This weekend’s Mail on Sunday trumpeted its status as the UK’s top selling Sunday newspaper with just over 2m sales but that must be a crushing disappointment to Associated Newspaper executives who saw MoS sales briefly hit 2.4m in the immediate aftermath of the closure of News international’s News of the World.
The NoW was selling nearly 2.6m copies before Rupert Murdoch shut it in the wake of the phone hacking scandal but so far the MoS, which has been hovering around 2m circulation for years, has put on just 150,000 or so extra sales.
Most have gone to Trinity Mirror’s Sunday Mirror (around 750,000, far better than most people expected), its rather undernourished stablemate the People (an even more surprising 350,000), 350,000 to Richard Desmond’s Daily Star on Sunday and 103,000 to Dessie’s Sunday Express. This leaves an enticing million or so copies still, presumably, up for grabs.
It’s pretty clear from this that red top Sunday readers prefer another sex, celebrity and sport-obsessed offering now that they’re deprived of their NoW. The MoS and its weakling rival the Sunday Express are more nuanced and overtly middle class, offering more politics, business and arts coverage (the MoS anyway), less sport and big dollops of sex and celebrity only when they can get away with it.
New of the World readers clearly had a quick look at columnists like William Rees-Mogg and Petronella Wyatt in the MoS (both quite good actually), scratched their heads and fled back to more staple fare.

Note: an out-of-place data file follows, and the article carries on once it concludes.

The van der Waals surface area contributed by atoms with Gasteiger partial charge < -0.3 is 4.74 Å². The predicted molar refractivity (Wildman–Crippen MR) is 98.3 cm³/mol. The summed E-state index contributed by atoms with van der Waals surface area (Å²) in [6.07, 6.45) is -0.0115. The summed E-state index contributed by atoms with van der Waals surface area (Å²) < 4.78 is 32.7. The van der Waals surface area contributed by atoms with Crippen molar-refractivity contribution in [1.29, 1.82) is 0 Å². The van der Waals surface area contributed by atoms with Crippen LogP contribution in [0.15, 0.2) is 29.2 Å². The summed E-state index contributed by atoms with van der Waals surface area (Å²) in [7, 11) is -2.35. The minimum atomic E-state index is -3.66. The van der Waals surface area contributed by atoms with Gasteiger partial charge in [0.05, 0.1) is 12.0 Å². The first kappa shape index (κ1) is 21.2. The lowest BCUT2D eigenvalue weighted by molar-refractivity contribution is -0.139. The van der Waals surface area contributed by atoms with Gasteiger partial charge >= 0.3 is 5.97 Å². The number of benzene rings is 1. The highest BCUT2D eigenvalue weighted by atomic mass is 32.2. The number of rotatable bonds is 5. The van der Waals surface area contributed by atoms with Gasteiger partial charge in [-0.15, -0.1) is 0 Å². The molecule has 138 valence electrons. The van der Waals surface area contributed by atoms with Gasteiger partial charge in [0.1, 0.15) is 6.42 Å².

Even so the reader pick-up by the MoS will be deeply disappointing to Associated power brokers who seem to have run out of ideas about what to do, apart from offer ‘new’ readers £5 Tesco vouchers.
The fall-out from the NoW is also remarkably good news for Ed Miliband and his Labour Party, still struggling to make an impact despite the dire performance of the UK economy under the coalition government.
The NoW (like its daily stablemate the Sun) was rabidly right wing even when it was officially supporting the Labour government (as it was up to 2010). The Daily Mail and MoS both remain so as does the Sunday Express (Dessie’s two Star titles don’t really do politics). The Times and Telegraph titles are also Tory boys.
For Miliband, and before him Gordon Brown, this meant that they were severely outgunned by Tory supporters with only the Daily Mirror, Sunday Mirror and People supporting them and a sympathetic hearing from the Liberal-leaning Guardian and Independent (both with tiny circulations).
Now though Miliband’s friends at Trinity Mirror are selling a million more copies on Sunday (the most important day of the week in the UK for political coverage) and he doesn’t have the NoW lobbing bricks at him.